The Gatekeeper’s Dilemma

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Imagine that you are a guard at the gate of the Queen’s palace. Outside the gate are two groups of people: the Bezelites and the Qomans. The Queen has given you orders to invite all of the Bezelites into the palace and to keep all of the Qomans out. But there are two problems. First, you cannot immediately tell the difference between the two groups. They are intermingled. And while you can conduct interviews, you have no guaranteed way of telling Bezelites apart from Qomans or vice versa. Second, no matter what you do, some Qomans will try to get in.

What kind of system do you devise?

It seems to me like you have two broad choices. On the one hand, you could create a system that allows all of the Bezelites into the palace; but that system means that at least a few Qomans would also get in. On the other hand, you could create a system that keeps all of the Qomans out; but that system means that at least a few Bezelites would also be kept out. And that means that you have a choice: while you can’t meet the Queen’s requirements exactly, you can either prioritize letting Bezelites in or keeping Qomans out.

And it also seems like that’s a pretty good summary of a lot of the debates about programs that help people in need.

Some people—like me—argue that we should set requirements for assistance as low as possible. To us, it is important that we help everyone who needs help, even if that means that we help some people who do not, or who are not deserving, or whatever. Some people—and I think that charity skeptics tend to fall into this group—argue that we should set requirements higher. To them, it is important that we do not help anyone who doesn’t need it (or doesn’t deserve it, or whatever), even if that means that we don’t help everyone who needs help.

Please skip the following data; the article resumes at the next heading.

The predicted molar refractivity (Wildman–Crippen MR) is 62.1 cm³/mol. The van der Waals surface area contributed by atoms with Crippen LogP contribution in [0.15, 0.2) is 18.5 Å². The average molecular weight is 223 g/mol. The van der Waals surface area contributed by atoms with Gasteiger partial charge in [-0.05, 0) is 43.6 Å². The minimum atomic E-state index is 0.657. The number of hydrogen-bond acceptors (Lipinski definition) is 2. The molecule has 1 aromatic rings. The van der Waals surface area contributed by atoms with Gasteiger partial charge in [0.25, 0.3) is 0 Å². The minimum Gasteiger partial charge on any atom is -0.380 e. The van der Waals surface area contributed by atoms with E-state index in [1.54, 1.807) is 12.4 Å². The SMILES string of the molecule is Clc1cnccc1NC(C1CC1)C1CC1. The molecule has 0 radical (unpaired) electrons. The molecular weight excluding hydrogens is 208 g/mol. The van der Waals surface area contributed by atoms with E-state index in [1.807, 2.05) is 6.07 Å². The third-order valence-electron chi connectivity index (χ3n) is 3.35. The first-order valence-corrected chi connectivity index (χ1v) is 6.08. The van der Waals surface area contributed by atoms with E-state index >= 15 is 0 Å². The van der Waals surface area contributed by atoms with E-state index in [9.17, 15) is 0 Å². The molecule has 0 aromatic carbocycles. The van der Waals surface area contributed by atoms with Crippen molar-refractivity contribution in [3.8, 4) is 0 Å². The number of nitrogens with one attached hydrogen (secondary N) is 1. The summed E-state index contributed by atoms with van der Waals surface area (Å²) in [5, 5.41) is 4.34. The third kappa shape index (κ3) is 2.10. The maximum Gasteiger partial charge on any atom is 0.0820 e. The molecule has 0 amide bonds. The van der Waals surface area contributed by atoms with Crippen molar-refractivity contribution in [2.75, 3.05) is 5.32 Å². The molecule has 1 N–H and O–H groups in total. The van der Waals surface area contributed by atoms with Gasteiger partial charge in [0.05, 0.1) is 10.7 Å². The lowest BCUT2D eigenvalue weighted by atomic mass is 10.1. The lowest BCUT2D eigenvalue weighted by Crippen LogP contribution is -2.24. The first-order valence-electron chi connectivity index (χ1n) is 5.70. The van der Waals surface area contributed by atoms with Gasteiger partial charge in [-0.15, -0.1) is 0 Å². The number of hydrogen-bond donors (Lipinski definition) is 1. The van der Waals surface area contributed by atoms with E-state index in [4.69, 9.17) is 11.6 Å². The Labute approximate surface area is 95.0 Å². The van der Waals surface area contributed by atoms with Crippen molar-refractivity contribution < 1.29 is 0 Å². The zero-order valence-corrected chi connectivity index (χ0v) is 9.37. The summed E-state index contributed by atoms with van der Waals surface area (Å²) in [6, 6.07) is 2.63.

And the only real point that I want to make here is that when we create systems to determine whether people are eligible for help—when we add requirements and proofs to assistance programs—we are making this choice… and we should be honest about that. We are simply never going to create a system that ensures both that everyone who we want to help will receive help and that no one who we do not want to help will receive help. So we have to decide whether we are prioritizing inviting people in or keeping people out.

And, frankly, prioritizing keeping people away from kindness seems coldhearted and cruel.

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Right now, there is a movement in churches and nonprofits arguing that charity is toxic, that helping hurts, and that the entire nonprofit sector needs to be reformed to truly lift people out of poverty. These charity skeptics are telling Christians that traditional charity deepens dependency, fosters a sense of entitlement, and erodes the work ethic of people who receive it. Charity skepticism is increasingly popular; and it is almost certainly wrong.

Now available from Wipf and Stock’s Cascade Books imprint, Radical Charity: How Generosity Can Save the World (And the Church) weaves together research and scholarship on topics as diverse as biblical scholarship, Christian history, economics, and behavioral psychology to tell a different story. In this story, charity is the heart of Christianity and one of the most effective ways that we can help people who are living in poverty. Charity—giving to people experiencing poverty without any expectation of return or reformation—can save the world and help make God’s vision for the church a reality.

About

I’m a pastor, an author, and a nonprofit development and communications professional. My passion, my mission, and my calling is bringing people together to do good, with a particular focus on serving people who are experiencing poverty and other forms of marginalization.

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